Israelites. The name Israel does not occur in the inscriptions as a general term for the Israelites. Nor does it, as a rule, appear as the name for the Northern kingdom. Instead of this the name that is usually employed is mat Bit-Humri, i.e. land of the House Omri... compare above Bit-Amman "House of Ammon" or mat Humri "land of Omri" in the inscription of Ramannirar.... The name Israel occurs only once on the inscriptions, where it means the kingdom of Israel, viz. on the monolith of Salmanassar II in which Ahab of Israel is spoken of as (mat) Sir'lai i.e. "he of Israel...." (Schrader, The Cuneiform Inscriptions of the Old Testament, Vol. I, pp. 137, 138).
We know now that Israel came in contact with Assyria at a much earlier period, and that the former was in fact tributary to Assyria as far back as in the ninth century. For example, not only does king Rammannirar of Assyria (who according to the Assyrian Canon of Rulers reigned from 812 to 783 B.C.) mention in a list of kingdoms that were tributary to him the "land Omri" (mat Humri) along with Sidon, Tyre, Edom and Philistia. .. not only do we find in the cuneiform inscriptions a generation earlier that "Jehu, son of Omri" offered tribute to Salmanasser II (2 Kings IX:2); but we also learn from the inscription of Asur-nasir-habal (885-860) that as early as in the first half of the 9th century the whole of Phoenicia was overrun by the Assyrians and made tributary (ibid., p. 144).
Israel.... The usual term for the kingdom of Israel in the Assyrian inscriptions is not this, as we have already observed. The ordinary designation was rather mat Bit-Humri or mat Humri "land of the house of Omri" or "land of Omri," or merely "land Omri" (ibid., p. 177).
Juda occurs as the name of the Southern of the twin Israelite kingdoms many times in the inscriptions after the time of Tiglath-Pileser II, under the form Jahuda, written (mat, ir) Ja-u-du-(di). First of all we meet with the gentile name Ja-u-da-ai "Judaean" in the inscription of Tiglath-Pileser... in which Ja-u-ha-zi i.e. Joachaz=Ahaz is mentioned as a tributary vassal, as well as in the other inscription... where there is a record of Az-rija- u Ja-u-da-ai i.e. "Azariah" (Uzziah) of Juda." In the same inscription line 4 we read the name of the country itself mat Ja-u-di. Sargon, who so often refers to mat Bit-Humri "Land of Omri," only mentions Juda in one passage, viz in the Nimrud-inscriptions... in the words... "(Sargon) who subdued the land of Juda whose situation (is) a remote one." Juda is mentioned frequently in the records of Sanherib; first in the Nebbi-Junus inscription at Constantinople line 15, where we read... "the wide district of the land of Juda — its prince Hizkia (Hezekiah) I reduced him to subjection..."Juda is repeatedly named in the annalistic inscription of Sanherib, where Hizkia is several times designated Jahudai "Judean"... Moreover Asarhaddon mentions as his vassal... "Manasseh, king of Juda." the same who is called Mi-in-si-i in the inscription of Asurbanipal.... (ibid, pp. 177, 178).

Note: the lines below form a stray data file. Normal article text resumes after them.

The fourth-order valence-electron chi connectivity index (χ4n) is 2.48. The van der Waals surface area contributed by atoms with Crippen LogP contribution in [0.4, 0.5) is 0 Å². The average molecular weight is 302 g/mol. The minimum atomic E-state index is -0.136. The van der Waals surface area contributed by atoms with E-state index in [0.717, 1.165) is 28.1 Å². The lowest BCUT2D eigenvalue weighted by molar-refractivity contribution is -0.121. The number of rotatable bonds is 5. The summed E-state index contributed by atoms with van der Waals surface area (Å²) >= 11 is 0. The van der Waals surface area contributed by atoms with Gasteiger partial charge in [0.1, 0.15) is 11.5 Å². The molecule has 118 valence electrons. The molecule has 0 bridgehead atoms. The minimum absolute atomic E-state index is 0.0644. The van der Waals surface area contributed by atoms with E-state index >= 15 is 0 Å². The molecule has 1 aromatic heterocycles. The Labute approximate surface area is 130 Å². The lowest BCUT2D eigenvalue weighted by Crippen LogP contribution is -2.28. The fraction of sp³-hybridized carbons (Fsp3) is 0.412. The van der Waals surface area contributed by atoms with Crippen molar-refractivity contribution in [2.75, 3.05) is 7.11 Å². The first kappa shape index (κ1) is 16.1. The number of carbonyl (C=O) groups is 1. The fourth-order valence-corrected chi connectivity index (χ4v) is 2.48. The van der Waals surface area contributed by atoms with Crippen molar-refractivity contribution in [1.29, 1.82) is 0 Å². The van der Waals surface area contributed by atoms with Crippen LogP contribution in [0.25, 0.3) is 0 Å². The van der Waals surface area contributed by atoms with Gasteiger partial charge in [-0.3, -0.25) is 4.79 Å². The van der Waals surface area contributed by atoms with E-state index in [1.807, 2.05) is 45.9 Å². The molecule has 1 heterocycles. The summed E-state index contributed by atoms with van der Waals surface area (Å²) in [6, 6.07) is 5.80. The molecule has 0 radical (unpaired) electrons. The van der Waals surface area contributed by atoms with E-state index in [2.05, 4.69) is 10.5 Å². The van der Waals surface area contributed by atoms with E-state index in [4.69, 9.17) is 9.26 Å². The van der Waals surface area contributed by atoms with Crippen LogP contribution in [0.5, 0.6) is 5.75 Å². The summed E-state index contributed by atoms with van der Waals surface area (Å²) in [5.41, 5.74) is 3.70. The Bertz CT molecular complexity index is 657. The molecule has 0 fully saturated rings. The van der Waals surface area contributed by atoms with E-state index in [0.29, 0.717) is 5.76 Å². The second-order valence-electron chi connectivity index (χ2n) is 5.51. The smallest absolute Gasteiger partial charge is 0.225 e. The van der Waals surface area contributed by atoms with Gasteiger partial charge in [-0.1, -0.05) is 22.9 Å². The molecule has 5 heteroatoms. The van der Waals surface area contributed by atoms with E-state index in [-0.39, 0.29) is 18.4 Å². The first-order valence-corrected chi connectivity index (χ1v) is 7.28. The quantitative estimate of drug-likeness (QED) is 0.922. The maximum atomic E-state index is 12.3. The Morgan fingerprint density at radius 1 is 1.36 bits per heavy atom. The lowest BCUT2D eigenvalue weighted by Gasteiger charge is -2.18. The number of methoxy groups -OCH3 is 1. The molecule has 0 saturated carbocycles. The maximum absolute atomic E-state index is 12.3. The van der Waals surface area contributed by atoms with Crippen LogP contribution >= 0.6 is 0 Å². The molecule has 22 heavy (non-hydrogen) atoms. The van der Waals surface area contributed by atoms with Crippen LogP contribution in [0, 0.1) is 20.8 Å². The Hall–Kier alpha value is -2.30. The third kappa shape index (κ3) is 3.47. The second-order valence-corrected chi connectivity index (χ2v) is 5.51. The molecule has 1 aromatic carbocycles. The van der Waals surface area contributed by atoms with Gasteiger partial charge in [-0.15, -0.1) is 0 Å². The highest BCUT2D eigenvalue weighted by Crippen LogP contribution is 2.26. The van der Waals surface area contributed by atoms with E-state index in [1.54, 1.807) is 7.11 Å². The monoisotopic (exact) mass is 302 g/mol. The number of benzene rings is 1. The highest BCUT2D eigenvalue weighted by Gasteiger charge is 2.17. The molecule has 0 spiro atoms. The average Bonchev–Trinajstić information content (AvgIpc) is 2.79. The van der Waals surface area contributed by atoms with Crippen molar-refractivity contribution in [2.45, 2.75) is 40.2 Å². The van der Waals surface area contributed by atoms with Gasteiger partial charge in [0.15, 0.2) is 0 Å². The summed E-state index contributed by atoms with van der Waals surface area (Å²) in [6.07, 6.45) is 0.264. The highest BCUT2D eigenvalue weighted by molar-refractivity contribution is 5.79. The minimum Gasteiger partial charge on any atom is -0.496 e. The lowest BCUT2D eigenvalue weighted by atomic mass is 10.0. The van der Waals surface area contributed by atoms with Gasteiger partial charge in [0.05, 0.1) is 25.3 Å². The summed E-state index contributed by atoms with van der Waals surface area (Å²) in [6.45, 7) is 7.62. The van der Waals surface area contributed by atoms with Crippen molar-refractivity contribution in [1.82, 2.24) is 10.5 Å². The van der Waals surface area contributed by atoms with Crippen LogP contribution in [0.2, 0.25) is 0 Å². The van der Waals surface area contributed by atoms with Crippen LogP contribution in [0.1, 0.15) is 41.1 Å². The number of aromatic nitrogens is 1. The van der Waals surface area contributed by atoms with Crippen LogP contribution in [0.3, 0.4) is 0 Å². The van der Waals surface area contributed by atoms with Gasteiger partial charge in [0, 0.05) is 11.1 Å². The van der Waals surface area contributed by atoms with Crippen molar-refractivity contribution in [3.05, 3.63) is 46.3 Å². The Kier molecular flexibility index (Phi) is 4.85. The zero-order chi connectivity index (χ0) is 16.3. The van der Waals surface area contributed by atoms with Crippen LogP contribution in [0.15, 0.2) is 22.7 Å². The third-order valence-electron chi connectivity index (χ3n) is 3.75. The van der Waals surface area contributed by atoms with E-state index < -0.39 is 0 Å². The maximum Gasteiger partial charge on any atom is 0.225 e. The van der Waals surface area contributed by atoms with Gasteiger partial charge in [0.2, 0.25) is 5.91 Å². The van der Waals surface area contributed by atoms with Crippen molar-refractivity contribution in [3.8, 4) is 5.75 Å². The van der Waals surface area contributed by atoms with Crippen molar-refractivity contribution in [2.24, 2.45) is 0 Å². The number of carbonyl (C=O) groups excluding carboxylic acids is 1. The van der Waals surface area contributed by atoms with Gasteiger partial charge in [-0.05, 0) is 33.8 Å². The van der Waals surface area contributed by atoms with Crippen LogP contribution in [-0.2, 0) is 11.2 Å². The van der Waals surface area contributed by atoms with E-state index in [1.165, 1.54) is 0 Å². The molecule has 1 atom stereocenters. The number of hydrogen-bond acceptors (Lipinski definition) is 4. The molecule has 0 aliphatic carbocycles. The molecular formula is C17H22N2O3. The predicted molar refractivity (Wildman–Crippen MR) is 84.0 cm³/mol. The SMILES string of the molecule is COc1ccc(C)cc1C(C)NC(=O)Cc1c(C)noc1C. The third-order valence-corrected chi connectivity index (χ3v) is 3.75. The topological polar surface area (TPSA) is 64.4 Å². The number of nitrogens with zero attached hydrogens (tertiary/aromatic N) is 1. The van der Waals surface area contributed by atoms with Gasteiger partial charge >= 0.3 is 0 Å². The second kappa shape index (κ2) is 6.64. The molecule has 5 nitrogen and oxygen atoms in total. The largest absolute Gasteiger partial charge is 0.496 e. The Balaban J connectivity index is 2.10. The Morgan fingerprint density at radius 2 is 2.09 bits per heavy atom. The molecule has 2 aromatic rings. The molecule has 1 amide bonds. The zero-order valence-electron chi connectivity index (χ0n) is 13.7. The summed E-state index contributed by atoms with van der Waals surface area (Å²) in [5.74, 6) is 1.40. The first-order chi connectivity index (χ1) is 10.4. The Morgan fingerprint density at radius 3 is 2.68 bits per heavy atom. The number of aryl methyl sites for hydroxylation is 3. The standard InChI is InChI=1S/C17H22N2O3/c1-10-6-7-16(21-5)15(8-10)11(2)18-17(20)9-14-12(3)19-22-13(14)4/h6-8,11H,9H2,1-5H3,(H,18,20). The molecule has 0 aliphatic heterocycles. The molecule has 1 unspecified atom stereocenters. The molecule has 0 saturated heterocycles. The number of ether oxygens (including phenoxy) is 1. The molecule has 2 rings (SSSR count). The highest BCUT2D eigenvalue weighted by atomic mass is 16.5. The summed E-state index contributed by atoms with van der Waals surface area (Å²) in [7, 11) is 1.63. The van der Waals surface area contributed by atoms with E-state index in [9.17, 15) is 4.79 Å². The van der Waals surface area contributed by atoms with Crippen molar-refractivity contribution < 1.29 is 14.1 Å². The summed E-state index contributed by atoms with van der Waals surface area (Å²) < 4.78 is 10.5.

Omri, king of Israel. His name appears on the inscriptions in the form Hu-um-ri-i and also Hu-um-ri-a.... We first meet with it on the Nimrud-obelisk of the elder Salmanassar, in the small inscriptions which stand separate... in the phrase ma-da-tu sa Ja-u-a abal Hu-um-ri-i "tribute of Jehu, the son of Omri." On the same obelisk we find a reference to the kings of Damskus Hadad-'idri (Hadadezer) and Hazael.... Hence there can be no doubt that by Jehu, son of Omri, the Jehu of the Old Testament is meant who succeeded the rulers of the House of Omri.... The dynasty of Omri must on the whole have enjoyed a great reputation abroad. In this way we understand why the Assyrians designated Israel simpy as mat Bit-Humri "land of the house Omri," or more briefly mat Humri "land Omri"... It should be observed in this connection that according to 1 Kings XVI. 24 Omri built the capital of the kingdom, Samaria (ibid., pp. 179-81).
I now propose to cite all the passages in the cuneiform inscriptions in which reference is made to "land of the house Omri" i.e. Northern Israel. Of course I omit the parallel passages in the inscriptions of Sargon. The most ancient extract is from the Nimrud-obelisk as well as the stele of Salmanassar II (see above). Then follows the mention of the mat Humri in king Rammannirar's list of tributary states. The sequence is: Surru (Tyrus), Sidunnu (Sidon), mat-Humri (Samaria), Udumu (Edom), Palastav (Philistia). Tiglath-Pileser II mentions Northern Israel in a fragment of his annals... in close connections with Gaza and the other Philistine or rather, Kanaanite towns.... Next come Sargon who refers to the land of the house Omri, first of all in the cylinderinscription ... in which we read Mu-ri-ib mat Bit-Hu-um-ri-a rap-si "Combatants (subjugators) of the land Omri, the extended"; next in the bull-inscription... sa-pi-in ir Sami- ri-na ka-la mat Bit-Hu-um-ri-a, "destroyer of Samaria, the entirety of the land Omri," Pave des portes.... ka-sid ir Sa-mir-i-na gi-mir mat Bit-Hu-um-ri-a "conquerors of the city Samaria and the whole of the land Omri." After the time of Sargon the "kingdom Omri" is never again mentioned. It was through Sargon that it was brought to a definite end (ibid., pp. 180-81).